Having no other recourse, Fei went to the shrine of the goddess Yalamei and made offerings and prayers. Yalamei is the goddess of fertility; she looks after mothers and new-born infants. Oddly, or maybe not so oddly, she’s considered to be the twin sister of Kuno, Bringer of Death.
Fei is convinced her offering and prayer is what caused Arvadh to be transported into her own world of Barcui, to interfere with bro Dadens’ cruel plans. Arvadh doesn’t believe it, but he has no better explanation, and he’s made an enemy of the young border baron during his first days in the mountains anyway. He met one of his mounted patrols, and fought back desperately when they tried to kill him. His first allies on Barcui are the intelligent but rather baboon-like orhings, and later a clan of independent hill bandits (human) who have steadily refused to submit to bro Dadens, or his father, or his grandfather. Ocal bro Dadens’ credo is that his family has come to stay and will rule Nengesdul in eight generations’ time, and then eight more, and another eight after that.
But he intends Arvadh, who has defied him and killed some of his riders, to die a lot sooner. Arvadh has also humiliated him by snatching Fei and her newborn infant from his clutches. Bro Dadens’ pride is now committed to getting them back. The lord of a frontier castle in a highly volatile region can’t afford to let himself be mocked.
This is probably a good point at which to explain that the castle’s architecture, like that of the lowland cities and even the crudest timber buildings in the mountains, is dictated by Barcui’s low surface gravity, only forty per cent of Earth’s. Buildings can be taller and more delicate, bridge arches longer, and structures in general of an almost elfin daintiness and grace beside those of what Heinlein called “our rumbling, heavy planet.” Even Nengesdul, a practical working castle that guards a crucial strategic pass, shows that wondrous soaring lightness in its lines, as does the bridge across the nearby gorge.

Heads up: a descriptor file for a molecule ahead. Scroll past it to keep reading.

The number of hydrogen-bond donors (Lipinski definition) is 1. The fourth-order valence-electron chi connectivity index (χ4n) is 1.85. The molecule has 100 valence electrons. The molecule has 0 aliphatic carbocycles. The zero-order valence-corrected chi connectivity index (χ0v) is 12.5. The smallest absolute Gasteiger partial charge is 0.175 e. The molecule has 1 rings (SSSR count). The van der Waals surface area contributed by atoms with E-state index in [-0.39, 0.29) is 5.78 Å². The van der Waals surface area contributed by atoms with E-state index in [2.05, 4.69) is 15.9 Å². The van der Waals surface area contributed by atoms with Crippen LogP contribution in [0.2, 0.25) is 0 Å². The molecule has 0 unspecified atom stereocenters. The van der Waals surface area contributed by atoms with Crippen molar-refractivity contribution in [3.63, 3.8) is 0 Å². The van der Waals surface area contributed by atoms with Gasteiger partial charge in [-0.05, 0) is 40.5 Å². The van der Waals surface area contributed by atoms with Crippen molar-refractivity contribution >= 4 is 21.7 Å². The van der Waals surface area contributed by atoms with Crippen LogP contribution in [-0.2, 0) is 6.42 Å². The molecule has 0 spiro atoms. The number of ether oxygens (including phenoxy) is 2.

Still, this yarn was inspired by Almuric, and like Esau Cairn, Arvadh is alone in a hostile wilderness in the beginning. Like Esau, he encounters strange and ferocious beasts. In Almuric they are just referred to as “leopard-beasts” or “hyena-like.” I copied old Edgar Rice Burroughs and gave Barcui’s creatures names in the most widely spoken local language, as he called the ten-legged maned Barsoomian lions banths, and the herbivores thoats and zitidars.
One feline predator quite like a panther, but slimmer and lighter, with chocolate fur and a blue face, is the tirzho. (As I said, my “L” plates were showing in a number of ways. If I ever rewrite the story I’ll make the tirzho’s facial color and tail rings fawn, not blue.) Its normal prey is other animals, though it will attack a human being it catches alone, especially one encroaching on its territory. Early in Lances of Nengesdul, one attacks the hero for just that reason.
As deadly and a lot more vicious in its killing lust is a tree-dwelling ambusher like a three-foot black squirrel in shape. Its nature, though, is like a pine marten’s, or a weasel’s. It has sharp fangs and sharper retractile claws. It’s called an evit. It’ll attack and rend absolutely anything, even if it’s not hungry. Its ferocity verges on the insane.
Then there’s the monarch of all Barcui’s predators, the huge bird of prey called a kesth. It’s tawny in color. The females are larger and plain, the males swifter, with a green head and crest. Either could kill a rhino or – in Barcui’s gravity – lift and carry off a pony. In his first day on Barcui, getting the lie of the land from atop a crag, Arvadh sees one pass close overhead and has a considerable shock. Luckily for him it already has a kill in its talons. If so inclined, it could have grabbed him like an owl grabbing a mouse.
“I’d had a lesson in being careful,” as he says. “Barcui doesn’t give many of those free.”
In Almuric, Esau Cairn’s very first hostile encounter is with one of the apelike human men, the brutish – even by that wild planet’s standards – Logar the Bonecrusher. Logar insults him, Cairn punches him in retaliation, and in the fight that ensues, Logar almost kills the stranger. Would have, Cairn admits, except that Cairn is a trained boxer and Logar’s a fighter with no vestige of science.